As the debacle in Afghanistan continues to unfold, President Joe Biden comes more and more to resemble Jimmy Carter, and not in the good, build-houses-for-the-needy way.
Carter’s handling of the Iran hostage crisis in 1979-1980 earned him a spot as one of America’s weakest and most inept presidents, but Biden’s handling of the Afghanistan crisis may not only equal Carter’s national embarrassment but actually manage to surpass it.
Enraged at perceived American interference in the Iranian Revolution, which overthrew the country’s ruling shah and replaced him with a fundamentalist regime ruled by the Ayatollah Khomeini, a mob stormed the U.S. Embassy in Tehran on November 4, 1979 and took 52 American citizens hostage.
Negotiations went nowhere, and Carter’s first rescue effort, Operation Eagle Claw, left eight U.S. servicemen dead in the Iranian desert and the hostages still in the hands of the extremists. The United States’ Cold War nemesis, the Soviet Union, took advantage of Carter’s perceived weakness on foriegn affairs and invaded Afghanistan in December 1979.
The hostages were released Jan. 20, 1981 — the same day Ronald Reagan was sworn in as president — after a 444-day ordeal.
Despite heroics from the CIA and the Canadian Embassy in
Biden’s crisis is already shaping up to be much larger in scope, and perhaps also in its wider ramifications for America’s place in the world, than Carter’s failure.
In contrast to the few dozen Americans threatened by Iran, around 8,000 Americans are still in Afghanistan. Tens of thousands of Afghans who could be targets for helping us are also trapped. The State Department issued an alert to Americans still in Afghanistan that warned that the U.S. government could not guarantee their safety as they made their way to Kabul Airport.
Biden, like Carter, is being pushed around by a fundamentalist Islamic republic because they know he’s weak, and the Taliban are dictating the terms of our withdrawal.
Dr. Suhail Shaheen, a Taliban spokesperson, said Monday that any attempt to extend the withdrawal deadline past Aug. 31 would be “a red line.”
“If the U.S. or U.K. were to seek additional time to continue evacuations – the answer is no. Or there would be consequences. It will create mistrust between us. If they are intent on continuing the occupation it will provoke a reaction,” he added.
The president will not extend the deadline beyond the agreed upon Aug. 31 date, multiple outlets reported Tuesday, despite the fact that many experts fear that the U.S. will not be able to fully evacuate all of the American citizens in Afghanistan, much less our Afghan allies, within that timeframe.
The Taliban are bold enough to directly threaten the President of the United States, and it elicits nothing but a tacit acceptance from the administration.
The Taliban have also ordered the U.S. to abandon its Afghan allies.
“If the US or UK were to seek additional time to continue evacuations – the answer is no. Or there would be consequences. It will create mistrust between us. If they are intent on continuing the occupation it will provoke a reaction,” spokesman Zabihullah Mujahid said.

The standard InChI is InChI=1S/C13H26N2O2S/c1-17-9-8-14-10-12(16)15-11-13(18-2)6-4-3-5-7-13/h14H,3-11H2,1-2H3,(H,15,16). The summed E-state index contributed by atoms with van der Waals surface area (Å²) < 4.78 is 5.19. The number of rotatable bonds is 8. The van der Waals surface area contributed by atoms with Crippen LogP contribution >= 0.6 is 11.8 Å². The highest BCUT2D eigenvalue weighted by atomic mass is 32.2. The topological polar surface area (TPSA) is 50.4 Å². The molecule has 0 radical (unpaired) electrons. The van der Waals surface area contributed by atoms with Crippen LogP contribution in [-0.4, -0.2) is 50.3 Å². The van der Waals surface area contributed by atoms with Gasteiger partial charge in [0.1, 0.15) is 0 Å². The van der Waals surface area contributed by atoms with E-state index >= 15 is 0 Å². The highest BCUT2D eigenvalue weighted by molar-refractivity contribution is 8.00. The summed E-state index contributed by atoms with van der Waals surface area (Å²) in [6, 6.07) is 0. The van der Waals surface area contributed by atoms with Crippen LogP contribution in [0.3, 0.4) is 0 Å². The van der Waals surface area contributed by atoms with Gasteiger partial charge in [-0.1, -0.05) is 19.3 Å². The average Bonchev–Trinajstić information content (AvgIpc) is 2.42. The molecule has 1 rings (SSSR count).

“The way to the airport has been closed now. Afghans are not allowed to go there now. Foreigners are allowed to go, but we have stopped Afghans nationals to go because the crowd is more. There is danger that people will lose their lives,” he added.
The Biden administration is poised to leave several thousand Americans in enemy territory before the deadline, and we could see a hostage crisis dwarfing that of 1979 if Biden does not change his policy. There are already reports that Americans have been harassed, stopped at checkpoints and even beaten by Taliban fighters as they attempt to reach the airport in Kabul.
Much like how the Soviets saw an opportunity to expand their influence while America appeared weak during the Iran hostage crisis, our enemies will almost certainly use Biden’s fumble in Afghanistan for their own enrichment. China is already eyeing Afghanistan’s rich lithium deposits to help it gain a further advantage over the U.S. on strategic minerals. Other rivals like Russia, Iran and North Korea may feel free to pursue their own agendas, confident that the United States will not protect its interests.
The Carter-Biden parallels don’t stop at foreign policy disasters. Carter also oversaw an economy in the grip of severe inflation and rising gas prices.
The average price of gas reached its highest level since 2014 in July, and Biden responded by threatening to make it harder for energy companies to do business. Inflation increased at the quickest rate since 2008 in June, while consumer prices have increased dramatically. Carter’s term saw the 1979 Oil Crisis, partially caused by the Iranian Revolution, and Americans faced gas lines. The U.S. experienced “stagflation,” a combination of high inflation and low economic growth, throughout most of Carter’s term, and prices for everyday items soared.
Carter was trounced by Ronald Reagan in the 1980 election, a year to the day after Iranians stormed the embassy. Democrats were already facing a tough midterm battle in 2022, but Biden’s fumbles may turn a modest defeat into a complete rout for his party. And though Biden won’t have to defend his job for another three years, a foreign policy defeat like the crisis in Afghanistan, and the likely ripple effect it will have across the globe, could send him packing like Carter in 1980.
Hayden Daniel is the opinion editor at the Daily Caller.